Gazunderers exploit falling house prices

Industry professionals are warning that gazundering is making a comeback as property buyers take advantage of falling house prices.

Gazundering was common in the recession in the early 1990s and entails undercutting offers to sellers as house sales are about to complete.

Doug Sleaper, regional director of London-based Regent’s Estate Agents, says that whereas gazundering was born out of desperation in the 1990s, now it’s a case of opportunism.

He says: “Buyers are trying to take advantage of what they perceive to be leverage in a buyer’s market.”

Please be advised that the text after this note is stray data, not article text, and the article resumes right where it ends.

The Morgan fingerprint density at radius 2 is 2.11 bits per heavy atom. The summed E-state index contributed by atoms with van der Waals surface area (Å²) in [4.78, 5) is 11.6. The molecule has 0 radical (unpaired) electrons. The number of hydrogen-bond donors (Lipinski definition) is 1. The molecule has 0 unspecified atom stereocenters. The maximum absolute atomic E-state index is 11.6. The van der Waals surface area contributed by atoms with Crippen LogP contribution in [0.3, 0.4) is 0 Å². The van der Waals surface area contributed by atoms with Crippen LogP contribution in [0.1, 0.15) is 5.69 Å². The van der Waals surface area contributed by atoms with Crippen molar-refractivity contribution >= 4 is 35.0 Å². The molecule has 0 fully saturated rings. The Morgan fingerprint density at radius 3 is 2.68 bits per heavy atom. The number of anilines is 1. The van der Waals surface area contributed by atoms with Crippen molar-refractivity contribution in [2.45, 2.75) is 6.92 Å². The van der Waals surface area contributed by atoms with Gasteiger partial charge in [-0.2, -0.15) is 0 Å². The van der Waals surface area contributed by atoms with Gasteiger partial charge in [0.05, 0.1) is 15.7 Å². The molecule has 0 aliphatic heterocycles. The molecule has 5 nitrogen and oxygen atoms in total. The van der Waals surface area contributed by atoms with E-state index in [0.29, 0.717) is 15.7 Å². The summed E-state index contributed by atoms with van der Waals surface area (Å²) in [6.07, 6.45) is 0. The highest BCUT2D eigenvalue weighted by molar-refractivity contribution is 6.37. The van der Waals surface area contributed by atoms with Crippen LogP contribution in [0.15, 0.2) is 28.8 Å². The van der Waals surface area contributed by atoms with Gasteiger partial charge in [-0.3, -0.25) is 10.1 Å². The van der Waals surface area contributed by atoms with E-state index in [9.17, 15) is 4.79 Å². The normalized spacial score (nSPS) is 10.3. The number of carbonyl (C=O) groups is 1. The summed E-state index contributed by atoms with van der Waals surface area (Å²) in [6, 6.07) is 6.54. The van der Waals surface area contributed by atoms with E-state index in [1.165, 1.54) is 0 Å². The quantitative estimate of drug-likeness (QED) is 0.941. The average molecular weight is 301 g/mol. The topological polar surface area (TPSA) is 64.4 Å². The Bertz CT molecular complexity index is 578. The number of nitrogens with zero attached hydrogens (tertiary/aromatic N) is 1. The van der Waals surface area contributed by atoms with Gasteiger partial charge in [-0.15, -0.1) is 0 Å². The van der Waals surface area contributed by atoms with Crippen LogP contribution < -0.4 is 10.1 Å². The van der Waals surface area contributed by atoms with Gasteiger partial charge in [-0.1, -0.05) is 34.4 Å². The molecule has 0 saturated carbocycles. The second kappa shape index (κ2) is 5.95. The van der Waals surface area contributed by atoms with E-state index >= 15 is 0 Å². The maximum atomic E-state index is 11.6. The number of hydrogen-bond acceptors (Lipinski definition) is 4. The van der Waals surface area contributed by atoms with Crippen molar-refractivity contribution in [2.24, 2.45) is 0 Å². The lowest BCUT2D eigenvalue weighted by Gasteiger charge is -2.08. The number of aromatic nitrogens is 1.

Mike Fitzgerald, sales director at Brentchase Financial Services, warns that gazundering could have a knock-on effect on property chains.

He says: “It can be dangerous because if sellers are forced to lower their prices they may not be able to secure mortgages for their next purchase.”